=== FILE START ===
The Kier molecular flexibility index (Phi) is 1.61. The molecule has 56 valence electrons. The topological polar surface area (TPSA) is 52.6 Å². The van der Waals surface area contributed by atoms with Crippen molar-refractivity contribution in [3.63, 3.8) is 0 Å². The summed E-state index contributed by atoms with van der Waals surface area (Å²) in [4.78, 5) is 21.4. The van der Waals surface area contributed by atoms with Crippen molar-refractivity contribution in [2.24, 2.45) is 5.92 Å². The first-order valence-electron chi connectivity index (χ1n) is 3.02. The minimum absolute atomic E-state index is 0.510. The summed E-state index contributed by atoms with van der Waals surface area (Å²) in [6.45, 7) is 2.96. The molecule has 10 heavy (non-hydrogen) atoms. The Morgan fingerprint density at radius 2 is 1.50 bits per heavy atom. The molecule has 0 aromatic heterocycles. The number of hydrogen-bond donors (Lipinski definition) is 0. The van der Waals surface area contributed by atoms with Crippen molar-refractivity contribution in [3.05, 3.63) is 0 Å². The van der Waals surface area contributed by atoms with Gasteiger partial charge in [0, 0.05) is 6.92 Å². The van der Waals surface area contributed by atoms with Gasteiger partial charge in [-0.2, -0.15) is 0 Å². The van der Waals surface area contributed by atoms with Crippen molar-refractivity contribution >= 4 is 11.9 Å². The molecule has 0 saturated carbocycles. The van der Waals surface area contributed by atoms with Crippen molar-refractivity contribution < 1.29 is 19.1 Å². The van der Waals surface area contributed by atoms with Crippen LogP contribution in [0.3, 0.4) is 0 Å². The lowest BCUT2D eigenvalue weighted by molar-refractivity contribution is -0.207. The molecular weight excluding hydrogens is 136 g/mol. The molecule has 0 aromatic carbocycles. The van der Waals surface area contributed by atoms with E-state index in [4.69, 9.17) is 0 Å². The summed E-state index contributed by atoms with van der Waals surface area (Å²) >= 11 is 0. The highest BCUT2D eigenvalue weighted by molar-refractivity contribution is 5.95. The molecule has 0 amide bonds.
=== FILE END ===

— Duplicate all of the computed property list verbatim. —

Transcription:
The Kier molecular flexibility index (Phi) is 1.61. The molecule has 56 valence electrons. The topological polar surface area (TPSA) is 52.6 Å². The van der Waals surface area contributed by atoms with Crippen molar-refractivity contribution in [3.63, 3.8) is 0 Å². The summed E-state index contributed by atoms with van der Waals surface area (Å²) in [4.78, 5) is 21.4. The van der Waals surface area contributed by atoms with Crippen molar-refractivity contribution in [2.24, 2.45) is 5.92 Å². The first-order valence-electron chi connectivity index (χ1n) is 3.02. The minimum absolute atomic E-state index is 0.510. The summed E-state index contributed by atoms with van der Waals surface area (Å²) in [6.45, 7) is 2.96. The molecule has 10 heavy (non-hydrogen) atoms. The Morgan fingerprint density at radius 2 is 1.50 bits per heavy atom. The molecule has 0 aromatic heterocycles. The number of hydrogen-bond donors (Lipinski definition) is 0. The van der Waals surface area contributed by atoms with Crippen molar-refractivity contribution in [3.05, 3.63) is 0 Å². The van der Waals surface area contributed by atoms with Gasteiger partial charge in [0, 0.05) is 6.92 Å². The van der Waals surface area contributed by atoms with Gasteiger partial charge in [-0.2, -0.15) is 0 Å². The van der Waals surface area contributed by atoms with Crippen molar-refractivity contribution >= 4 is 11.9 Å². The molecule has 0 saturated carbocycles. The van der Waals surface area contributed by atoms with Crippen molar-refractivity contribution < 1.29 is 19.1 Å². The van der Waals surface area contributed by atoms with Crippen LogP contribution in [0.3, 0.4) is 0 Å². The lowest BCUT2D eigenvalue weighted by molar-refractivity contribution is -0.207. The molecular weight excluding hydrogens is 136 g/mol. The molecule has 0 aromatic carbocycles. The van der Waals surface area contributed by atoms with E-state index in [4.69, 9.17) is 0 Å². The summed E-state index contributed by atoms with van der Waals surface area (Å²) >= 11 is 0. The highest BCUT2D eigenvalue weighted by molar-refractivity contribution is 5.95. The molecule has 0 amide bonds.